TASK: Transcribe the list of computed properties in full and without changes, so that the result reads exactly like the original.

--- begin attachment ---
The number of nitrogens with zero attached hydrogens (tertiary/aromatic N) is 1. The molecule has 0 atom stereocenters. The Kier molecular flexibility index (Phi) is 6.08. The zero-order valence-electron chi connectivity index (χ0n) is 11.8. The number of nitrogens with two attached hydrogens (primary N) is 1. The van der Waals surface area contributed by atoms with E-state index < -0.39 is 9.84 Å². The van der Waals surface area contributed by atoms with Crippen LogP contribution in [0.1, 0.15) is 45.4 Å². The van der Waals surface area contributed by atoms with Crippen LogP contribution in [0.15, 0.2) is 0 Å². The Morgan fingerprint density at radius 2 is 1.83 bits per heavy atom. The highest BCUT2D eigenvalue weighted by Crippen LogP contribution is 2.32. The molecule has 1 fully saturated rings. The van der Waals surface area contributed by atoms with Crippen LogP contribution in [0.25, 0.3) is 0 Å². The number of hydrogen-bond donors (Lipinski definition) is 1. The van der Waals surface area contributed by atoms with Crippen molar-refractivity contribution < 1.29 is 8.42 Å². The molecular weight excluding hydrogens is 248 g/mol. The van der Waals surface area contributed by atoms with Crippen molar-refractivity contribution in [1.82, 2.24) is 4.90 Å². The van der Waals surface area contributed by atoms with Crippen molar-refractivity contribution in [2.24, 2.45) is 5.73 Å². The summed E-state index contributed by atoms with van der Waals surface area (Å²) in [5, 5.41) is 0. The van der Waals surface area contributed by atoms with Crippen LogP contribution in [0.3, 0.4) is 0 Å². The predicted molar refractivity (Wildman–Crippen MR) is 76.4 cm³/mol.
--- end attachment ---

The number of nitrogens with zero attached hydrogens (tertiary/aromatic N) is 1. The molecule has 0 atom stereocenters. The Kier molecular flexibility index (Phi) is 6.08. The zero-order valence-electron chi connectivity index (χ0n) is 11.8. The number of nitrogens with two attached hydrogens (primary N) is 1. The van der Waals surface area contributed by atoms with E-state index < -0.39 is 9.84 Å². The van der Waals surface area contributed by atoms with Crippen LogP contribution in [0.1, 0.15) is 45.4 Å². The van der Waals surface area contributed by atoms with Crippen LogP contribution in [0.15, 0.2) is 0 Å². The Morgan fingerprint density at radius 2 is 1.83 bits per heavy atom. The highest BCUT2D eigenvalue weighted by Crippen LogP contribution is 2.32. The molecule has 1 fully saturated rings. The van der Waals surface area contributed by atoms with Crippen LogP contribution in [0.25, 0.3) is 0 Å². The number of hydrogen-bond donors (Lipinski definition) is 1. The van der Waals surface area contributed by atoms with Crippen molar-refractivity contribution < 1.29 is 8.42 Å². The molecular weight excluding hydrogens is 248 g/mol. The van der Waals surface area contributed by atoms with Crippen molar-refractivity contribution in [1.82, 2.24) is 4.90 Å². The van der Waals surface area contributed by atoms with Crippen molar-refractivity contribution in [2.24, 2.45) is 5.73 Å². The summed E-state index contributed by atoms with van der Waals surface area (Å²) in [5, 5.41) is 0. The van der Waals surface area contributed by atoms with Crippen LogP contribution in [0.3, 0.4) is 0 Å². The predicted molar refractivity (Wildman–Crippen MR) is 76.4 cm³/mol.